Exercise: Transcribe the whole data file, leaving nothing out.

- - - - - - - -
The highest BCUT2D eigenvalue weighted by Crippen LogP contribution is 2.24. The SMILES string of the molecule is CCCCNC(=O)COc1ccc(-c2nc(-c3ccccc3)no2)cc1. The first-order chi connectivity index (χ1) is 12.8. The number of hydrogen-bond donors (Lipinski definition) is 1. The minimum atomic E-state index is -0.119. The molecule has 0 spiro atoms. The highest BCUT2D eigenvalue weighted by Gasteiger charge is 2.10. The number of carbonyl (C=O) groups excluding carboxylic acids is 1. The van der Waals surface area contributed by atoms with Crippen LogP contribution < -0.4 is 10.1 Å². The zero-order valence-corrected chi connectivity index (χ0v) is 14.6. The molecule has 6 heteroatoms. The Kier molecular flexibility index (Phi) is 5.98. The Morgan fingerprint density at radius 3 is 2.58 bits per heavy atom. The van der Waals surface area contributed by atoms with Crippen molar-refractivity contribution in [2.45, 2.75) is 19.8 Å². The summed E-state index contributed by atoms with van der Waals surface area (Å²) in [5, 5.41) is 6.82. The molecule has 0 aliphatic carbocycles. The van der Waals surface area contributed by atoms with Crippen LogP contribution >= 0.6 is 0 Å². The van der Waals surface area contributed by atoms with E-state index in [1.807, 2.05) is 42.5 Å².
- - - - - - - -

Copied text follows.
The highest BCUT2D eigenvalue weighted by Crippen LogP contribution is 2.24. The SMILES string of the molecule is CCCCNC(=O)COc1ccc(-c2nc(-c3ccccc3)no2)cc1. The first-order chi connectivity index (χ1) is 12.8. The number of hydrogen-bond donors (Lipinski definition) is 1. The minimum atomic E-state index is -0.119. The molecule has 0 spiro atoms. The highest BCUT2D eigenvalue weighted by Gasteiger charge is 2.10. The number of carbonyl (C=O) groups excluding carboxylic acids is 1. The van der Waals surface area contributed by atoms with Crippen LogP contribution < -0.4 is 10.1 Å². The zero-order valence-corrected chi connectivity index (χ0v) is 14.6. The molecule has 6 heteroatoms. The Kier molecular flexibility index (Phi) is 5.98. The Morgan fingerprint density at radius 3 is 2.58 bits per heavy atom. The van der Waals surface area contributed by atoms with Crippen molar-refractivity contribution in [2.45, 2.75) is 19.8 Å². The summed E-state index contributed by atoms with van der Waals surface area (Å²) in [5, 5.41) is 6.82. The molecule has 0 aliphatic carbocycles. The van der Waals surface area contributed by atoms with Crippen LogP contribution >= 0.6 is 0 Å². The van der Waals surface area contributed by atoms with E-state index in [1.807, 2.05) is 42.5 Å².